Should you invest in bitcoin? Like all investment opportunities there are conflicting answers, but with bitcoin the difference of opinion is split in an interesting way. If you look at the behaviour and opinions of the traditional investment industry (such as banks, investment managers and independent financial advisers), then the answer is a resounding “no”. Many cite fraud, money laundering and high volatility as the main risks. If you ask tech entrepreneurs, dot.com billionaires and those embracing the sharing economy then the answer is a very loud “yes”. They cite decentralisation, the limited supply and its potential as the opportunity.
If you look for guidance from the government and regulators here in the UK, then things are a little more open minded. The Bank of England believe the currency shows “considerable promise” and George Osborne is committed to making the UK the global bitcoin hub. However regulation is coming and there are warnings of fraud and damage to the economy.
Personally, I don’t know if you should invest in bitcoin or not, but I do know that we are on the cusp of a major financial technology revolution and this baby of a currency is going to play a significant role.
It was a 17-year-old coder who introduced me to “the bitcoin”, back in 2011. I was sceptical to say the least.
At the time I was on the research desk of gold investment platform called The Real Asset Company. I believed (and still do) that gold is money. So, imagine my reaction when I was told that something “as good as gold” had been created seemingly from thin air and was going to usurp the monetary system as we know it.
Fast forward four years and I have watched in awe at how bitcoin has shocked its way into the public consciousness. According to the Government Office for Science, “digital currencies such as bitcoin have the potential to replace traditional currency and, by extension, the need for central banking and
How can I invest in bitcoin?
At the moment the most common approach to investing in bitcoin is to just buy some. You can do this easily without going through a broker, an independent financial adviser, or otherwise. There are some well-established and well-managed bitcoin exchanges out there who make it easy for you to start trading. First you need an online bitcoin wallet, which you can use to make payments. The website blockchain.info is a popular provider.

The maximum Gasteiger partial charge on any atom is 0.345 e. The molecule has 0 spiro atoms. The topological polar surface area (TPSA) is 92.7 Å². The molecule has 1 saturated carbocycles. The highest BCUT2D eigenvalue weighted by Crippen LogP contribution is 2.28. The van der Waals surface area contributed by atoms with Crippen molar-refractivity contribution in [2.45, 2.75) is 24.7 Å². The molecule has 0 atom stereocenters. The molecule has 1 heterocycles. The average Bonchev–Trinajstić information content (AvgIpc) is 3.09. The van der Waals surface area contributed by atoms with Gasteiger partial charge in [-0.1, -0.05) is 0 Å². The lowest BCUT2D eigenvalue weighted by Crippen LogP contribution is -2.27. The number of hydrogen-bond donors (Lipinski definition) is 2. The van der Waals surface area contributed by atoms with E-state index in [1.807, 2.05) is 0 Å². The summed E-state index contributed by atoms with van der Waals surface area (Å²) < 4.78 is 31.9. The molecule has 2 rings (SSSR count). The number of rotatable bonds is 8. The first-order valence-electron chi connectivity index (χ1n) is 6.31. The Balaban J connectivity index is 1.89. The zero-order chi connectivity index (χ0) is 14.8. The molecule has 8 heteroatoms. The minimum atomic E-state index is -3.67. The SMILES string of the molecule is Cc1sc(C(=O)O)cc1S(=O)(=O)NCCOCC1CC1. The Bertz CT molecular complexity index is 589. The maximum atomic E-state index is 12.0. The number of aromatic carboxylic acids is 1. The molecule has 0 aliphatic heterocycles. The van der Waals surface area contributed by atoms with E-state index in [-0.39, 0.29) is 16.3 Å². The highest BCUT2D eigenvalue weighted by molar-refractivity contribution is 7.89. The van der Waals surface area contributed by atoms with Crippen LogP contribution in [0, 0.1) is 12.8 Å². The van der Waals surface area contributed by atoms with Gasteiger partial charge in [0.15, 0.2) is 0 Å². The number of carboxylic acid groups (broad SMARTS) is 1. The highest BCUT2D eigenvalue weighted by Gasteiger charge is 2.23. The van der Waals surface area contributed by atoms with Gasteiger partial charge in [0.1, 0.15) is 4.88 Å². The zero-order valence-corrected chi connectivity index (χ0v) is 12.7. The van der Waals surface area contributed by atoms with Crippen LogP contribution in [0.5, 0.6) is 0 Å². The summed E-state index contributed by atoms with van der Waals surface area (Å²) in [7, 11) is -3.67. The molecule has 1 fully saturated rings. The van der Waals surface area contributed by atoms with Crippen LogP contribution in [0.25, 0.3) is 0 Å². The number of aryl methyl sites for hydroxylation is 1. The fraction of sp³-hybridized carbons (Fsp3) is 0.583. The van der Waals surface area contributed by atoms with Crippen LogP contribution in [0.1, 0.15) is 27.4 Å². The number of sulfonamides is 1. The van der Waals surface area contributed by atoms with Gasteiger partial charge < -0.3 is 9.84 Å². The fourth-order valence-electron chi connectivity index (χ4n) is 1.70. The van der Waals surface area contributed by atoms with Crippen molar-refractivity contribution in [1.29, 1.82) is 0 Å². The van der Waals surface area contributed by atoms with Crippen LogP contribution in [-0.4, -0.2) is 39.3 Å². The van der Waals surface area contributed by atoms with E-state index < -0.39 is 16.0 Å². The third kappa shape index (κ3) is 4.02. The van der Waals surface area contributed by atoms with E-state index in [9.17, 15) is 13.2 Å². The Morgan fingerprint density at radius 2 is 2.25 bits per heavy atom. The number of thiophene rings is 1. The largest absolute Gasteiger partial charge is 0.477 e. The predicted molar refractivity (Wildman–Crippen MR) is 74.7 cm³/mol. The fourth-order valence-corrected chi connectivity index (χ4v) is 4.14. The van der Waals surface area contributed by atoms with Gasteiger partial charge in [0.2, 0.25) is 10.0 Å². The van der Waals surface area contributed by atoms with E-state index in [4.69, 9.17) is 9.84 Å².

There are also some exchange traded fund and hedge fund offerings coming onto the market. In these cases, check their regulatory stays and security measures. Cold storage, effectively an offline vault for bitcoin, must be used by these organisations and make sure holdings are insured. Elliptic is a popular cold storage provider, as is Armoury.
What can I do with my bitcoin?
Here in the UK there is still so much apprehension within banks about holding bitcoin-touched funds that there are a limited number of businesses who are prepared to accept them.
You can do far more online. Companies such as BitPay and CoinSimple make it very straightforward for online businesses to accept bitcoin funds. Large companies such as Dell and Microsoft made headlines when they announced they were accepting the currency.
Is it safe?
Can you lose all your money? Yes; but find me an investment where that can’t happen. As with all investments, you should not invest what you can’t afford to lose.
Bitcoin is not regulated. Does that mean it should be avoided? Not if that same logic applies to your investments in property, gold and cash. Those assets also aren’t regulated, however the services offering you such investments very often are.
Never invest in something you don’t understand. For those unfamiliar with bitcoin and its origins, I highly recommend Dominic Frisby’s Bitcoin: the Future of Money? By understanding what makes bitcoin unique, and the different ways you can invest in it, you are inherently protecting yourself.
Jan Skoyles is former chief executive of The Real Asset Company